03 Mar Bankruptcy: will “they” make me sell my stuff?
People considering bankruptcy worry a lot about keeping their belongings, especially their homes and cars. To keep houses and cars through a bankruptcy, a debtor has to know what the property is worth. Also, the “they” who can force the sale of property depends on the property itself. Debtors need to satisfy two different parties to keep an asset subject to a lien, in other words the property is collateral pledged to secure a loan.
- Trustee: The bankruptcy trustee is looking out for the unsecured creditors
- Secured Lender: the lender is looking out for itself
So how does this play out in the case, especially when it comes to the debtor’s property?
If there is equity that isn’t exempt then the trustee can sell it, in Chapter 7, to pay towards the unsecured debts. In Chapter 13, the debtor would have to pay the value of the non-exempt equity to keep the property, but would get up to five years to make payments in a Chapter 13 plan.
But if the value of property, for example a car, is less than the amount owed on the car loan, plus any exemption that protects the debtor’s interest in the car, the trustee is not interested in the property. There is no value in that asset that can be realized for the benefit of unsecured creditors if the property was sold.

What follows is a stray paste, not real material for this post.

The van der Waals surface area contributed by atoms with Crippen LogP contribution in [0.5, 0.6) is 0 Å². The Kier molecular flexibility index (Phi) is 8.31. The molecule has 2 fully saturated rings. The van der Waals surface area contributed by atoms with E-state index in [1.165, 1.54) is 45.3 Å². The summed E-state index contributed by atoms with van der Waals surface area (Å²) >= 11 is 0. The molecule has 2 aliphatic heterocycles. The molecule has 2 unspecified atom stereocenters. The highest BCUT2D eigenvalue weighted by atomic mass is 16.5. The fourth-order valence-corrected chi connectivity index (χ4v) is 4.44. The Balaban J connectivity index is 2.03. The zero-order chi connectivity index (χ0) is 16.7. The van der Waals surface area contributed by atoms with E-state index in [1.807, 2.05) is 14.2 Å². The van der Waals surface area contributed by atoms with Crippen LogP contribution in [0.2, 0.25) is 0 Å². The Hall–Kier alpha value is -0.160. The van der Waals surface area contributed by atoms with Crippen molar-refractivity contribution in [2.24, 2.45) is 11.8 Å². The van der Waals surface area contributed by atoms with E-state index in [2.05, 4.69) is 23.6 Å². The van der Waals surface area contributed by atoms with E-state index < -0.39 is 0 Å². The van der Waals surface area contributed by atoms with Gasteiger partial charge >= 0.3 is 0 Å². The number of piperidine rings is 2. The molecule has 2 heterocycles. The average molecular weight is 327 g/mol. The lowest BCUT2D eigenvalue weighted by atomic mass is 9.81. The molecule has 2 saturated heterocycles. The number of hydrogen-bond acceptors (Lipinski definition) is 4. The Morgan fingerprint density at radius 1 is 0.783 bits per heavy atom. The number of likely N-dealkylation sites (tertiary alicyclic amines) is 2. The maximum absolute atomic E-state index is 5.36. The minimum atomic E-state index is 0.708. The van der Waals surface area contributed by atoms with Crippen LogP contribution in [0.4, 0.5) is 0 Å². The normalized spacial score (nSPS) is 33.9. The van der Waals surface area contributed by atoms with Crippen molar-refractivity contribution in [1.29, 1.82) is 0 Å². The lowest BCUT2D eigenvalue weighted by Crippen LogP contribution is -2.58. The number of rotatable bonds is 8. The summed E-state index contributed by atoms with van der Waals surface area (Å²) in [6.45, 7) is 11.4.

One hurdle down.
One more to go.
However, even if there isn’t any equity, to keep the asset after the bankruptcy, the debtor has to keep the secured creditor happy (i.e. keep payments paid and current). The lender wants monthly payments, not the asset. The lien on the car provides the threat of repossession to keep the payments flowing.
So to pass the second hurdle, generally if you make the payments* you can keep the car. “They” are content.
* You may need to reaffirm the debt or adhere to other requirements as well, and you should discuss that with your attorney.
This calculation points up the importance of getting the value of your “stuff” correct.
Overstate the value and you suggest that the trustee could sell your asset for your creditors. Understate it, and you have a different problem which isdiscussedhere.
Cathy Moran, Esq.
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